First cohort of student leaders receives Doerr stipend
Only 11 student leaders out of 135 received stipends ranging from $1,000 to $5,000 to compensate unpaid leadership positions from the first cycle of the Doerr Leadership Stipend Initiative.
The first round of applications were due on Sept. 19, and applicants were notified about the status of their application on Oct. 24, 2019.
According to Sarah Sullivan, an Administrative Specialist at the Doerr Institute, applicants were selected based on demonstrated financial need, leadership responsibility and their leader development plans. Many of the applicants held more than one leadership position.
“The recipients were very representative of the Rice campus,” said Sullivan. “It was extremely well split between student government and student clubs and organizations. It was also almost a 50/50 split between men and women, and we had no majority ethnicity wise, it was almost a perfect representation of Rice campus. The general applicant pool was very similar [in that regard].”
Started in the Fall of 2019, the Doerr Leadership Stipend was created in order to allow students with complicated financial situations to run for leadership positions at Rice. The stipend is available to any student that holds an elected or appointed leadership position at a residential college, the Student Association, the Graduate Student Association or any club or activity on campus that is officially registered through the university, according to the application.
One recipient, Jones College sophomore Ozioma Ozor-Ilo, said that the stipend has allowed her to pursue new activities while supporting herself financially.
“[This is] due to the lack of hours that I am able to work because of my leadership activities,” Ozor-Ilo, the treasurer for the National Society of Black Engineers, said. “I am also able to put more of myself into the leadership opportunities with a rigor that I could not before knowing that I have [financial] security through [the stipend].”
Duncan College sophomore Channing Wang said that he is glad the stipend exists even though he applied and did not receive it this cycle.
“It’s about time someone recognizes the students who do so much work for literally nothing,” Wang said.
There has been a growing call in the Rice community for certain leadership positions to include financial compensation. Martel College senior Gabby Falcon believes that certain leadership positions, while voluntary, should be compensated for because of the amount of work involved and the impact it has on the Rice community.
“Rice has a lot of money. I mean a lot,” Falcon said. “I should not have to tell Rice where the money should come from [...] If there is truly no money for O-Week Coordinators or leadership on our campus, we should reconsider what we value most,” says Falcon. “I would challenge Rice to put their money where their mouth is. If you want to voice and advertise self-governance, then please show you care about students who want to share in that governance.”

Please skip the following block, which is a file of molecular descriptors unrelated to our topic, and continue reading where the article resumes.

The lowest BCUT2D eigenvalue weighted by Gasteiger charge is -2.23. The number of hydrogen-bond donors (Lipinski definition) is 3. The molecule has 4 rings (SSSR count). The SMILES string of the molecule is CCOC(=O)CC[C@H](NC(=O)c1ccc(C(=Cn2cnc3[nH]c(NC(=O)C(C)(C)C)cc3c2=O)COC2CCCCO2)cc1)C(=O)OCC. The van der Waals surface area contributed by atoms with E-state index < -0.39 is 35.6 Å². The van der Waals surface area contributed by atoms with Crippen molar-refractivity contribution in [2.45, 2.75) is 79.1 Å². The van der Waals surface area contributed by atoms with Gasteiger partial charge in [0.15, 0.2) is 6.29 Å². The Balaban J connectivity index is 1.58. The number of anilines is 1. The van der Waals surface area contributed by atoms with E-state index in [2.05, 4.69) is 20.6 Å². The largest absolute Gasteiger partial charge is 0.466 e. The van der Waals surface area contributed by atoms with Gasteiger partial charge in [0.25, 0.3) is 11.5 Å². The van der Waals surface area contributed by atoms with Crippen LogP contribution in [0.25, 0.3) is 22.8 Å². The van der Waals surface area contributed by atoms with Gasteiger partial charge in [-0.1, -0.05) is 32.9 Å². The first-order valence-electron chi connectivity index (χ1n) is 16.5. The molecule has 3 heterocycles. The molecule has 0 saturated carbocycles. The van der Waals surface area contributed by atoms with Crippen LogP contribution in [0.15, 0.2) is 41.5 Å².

Sullivan remains positive that the stipend will continue to be given to students in the future.
“Our goal in Doerr Institute is to support students,” Sullivan said. “We want to help everyone at Rice develop themselves as leaders. We hope [this program] can grow and expand every year to help as many students as possible…[to] support students in their leader development journey and make leadership more accessible to students at Rice.”
Applications for the second cycle of the Doerr Leadership Stipend Initiative are due on Dec. 4, 2019, according to the Doerr Institute website. Applications for the third cycle will be due in February.
Disclaimer: Channing Wang is the photo editor of the Thresher.
[12/04/2019 10:06 a.m.] This article has been corrected to reflect Ozor-llo’s correct pronouns.
More from The Rice Thresher
The upcoming Faculty Senate vote on the pass/fail policy changes, which were proposed in March, has been postponed due to disagreements among faculty about the changes, according to Faculty Senate Speaker Christopher Johns-Krull.
When students call Student Health Services with symptoms that overlap with the broad symptoms of COVID-19, they may be placed on medical hold. Although the purpose of a medical hold is to contain a potential infection, students have shared concerns regarding communication.
In light of the pandemic, campus organizations are trying to balance providing open access to sexual health resources while simultaneously not encouraging unsafe COVID practices. While some students have stated they are choosing to change their sexual behavior to accommodate safety regulations, others voiced their choice to remain sexually active.